“count von count's home!”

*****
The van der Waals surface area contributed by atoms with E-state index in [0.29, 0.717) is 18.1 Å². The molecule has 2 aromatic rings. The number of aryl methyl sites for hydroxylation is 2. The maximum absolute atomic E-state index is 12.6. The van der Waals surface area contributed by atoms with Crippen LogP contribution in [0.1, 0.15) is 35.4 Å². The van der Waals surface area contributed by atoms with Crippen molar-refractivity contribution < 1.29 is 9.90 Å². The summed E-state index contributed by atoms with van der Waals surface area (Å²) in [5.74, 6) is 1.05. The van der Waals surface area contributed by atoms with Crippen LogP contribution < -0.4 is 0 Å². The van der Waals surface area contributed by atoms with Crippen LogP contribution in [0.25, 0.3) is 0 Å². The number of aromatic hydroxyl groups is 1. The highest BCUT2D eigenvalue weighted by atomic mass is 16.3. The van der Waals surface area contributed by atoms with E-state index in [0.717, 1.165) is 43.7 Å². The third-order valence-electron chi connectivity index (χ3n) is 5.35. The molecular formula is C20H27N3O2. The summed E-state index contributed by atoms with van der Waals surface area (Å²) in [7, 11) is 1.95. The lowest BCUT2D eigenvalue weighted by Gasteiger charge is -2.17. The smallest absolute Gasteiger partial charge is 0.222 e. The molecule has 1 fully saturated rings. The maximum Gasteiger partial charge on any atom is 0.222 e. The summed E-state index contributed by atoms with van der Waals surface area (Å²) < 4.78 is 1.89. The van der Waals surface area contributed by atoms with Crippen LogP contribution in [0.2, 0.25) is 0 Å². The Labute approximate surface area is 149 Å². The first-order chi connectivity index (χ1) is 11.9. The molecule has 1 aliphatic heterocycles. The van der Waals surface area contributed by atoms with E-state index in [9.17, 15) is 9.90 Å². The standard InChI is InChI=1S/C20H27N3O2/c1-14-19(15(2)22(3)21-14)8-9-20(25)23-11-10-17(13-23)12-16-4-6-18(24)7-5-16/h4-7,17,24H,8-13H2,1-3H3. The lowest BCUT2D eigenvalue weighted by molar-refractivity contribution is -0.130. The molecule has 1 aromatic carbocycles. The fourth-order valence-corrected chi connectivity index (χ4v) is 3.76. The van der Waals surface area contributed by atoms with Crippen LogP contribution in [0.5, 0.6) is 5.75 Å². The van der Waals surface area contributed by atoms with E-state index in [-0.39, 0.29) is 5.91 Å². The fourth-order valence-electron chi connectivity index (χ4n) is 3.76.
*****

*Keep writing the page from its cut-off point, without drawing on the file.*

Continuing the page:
" When I see a castle, the first thing I want to know is what treasures and riches are inside it. The treasures inside this Central Park castle? Weather equipment! Obviously, Belvedere Castle wasn't built just to be a weather tower-- it was originally meant to be a Victorian folly, a decorative, fantasy structure solely built to look nice on the outside and be empty inside. It was constructed in the late 1860's, but by 1919, the Weather Service had found a use for the castle, as the home of their Central Park offices, measuring temperature, rainfall, wind and more from the site. In the 1960's, the Weather Service automated what they could and moved almost everything else to a new HQ, leaving the castle empty once again. It became the object of vandalism and graffiti until it was rescued and fixed up by the Central Park Conservancy in the 1980's. Now it's a visitor's center and houses the Henry Luce Nature Observatory, which is the perfect place to learn about all the natural wonders that Central Park has to offer. You can rent a field pack from them, which comes complete with binoculars, a map, and tons of reference material so you can really explore the park. Or, you can just check out the castle-- you get killer views of the Delacorte Theater, the Gret Lawn, the Turtle Pond and the Ramble. Even though the Weather Bureau no longer inhabits the building (why would they ever leave in the first place? Their offices were in a freaking castle!!) today, the wind is still measured from the castle tower, and more weather equipment is located just South of the grounds. If weather doesn't excite you, then maybe the fact that the castle was used for exterior shots of the Count von Count's castle in early episode of Sesame Street will! Ah hah hah!"-Roadtrippers Named for the Italian meaning "beautiful view," Central Park's Belvedere Castle offers park goers exactly what its name implies. With its two balconies, it supplies wonderful panoramic views that include some of Central Park's most beautiful and famous landmarks: theDelacorte Theater, the Great Lawn, the Turtle Pond and the Ramble. Originally designed in 1865 by Calvert Vauxand Jacob Wrey Mould, Belvedere Castle was intended to be a Victorian Folly, a fantasy structure that provides a great backdrop and views, but without a real intended purpose. With its strong stone façade, grand turret and flag, the castle was merely a stunning attraction in Central Park. This all changed in 1919 when the National Weather Service began taking measurements from the castle's tower with scientific instruments that determine wind speed and direction. Additionally, just south of the castle, other data such as the rainfall was recorded and sent to the weather service's forecast office at Brookhaven National Library on Long Island. Belvedere Castle is still used for this purpose today.
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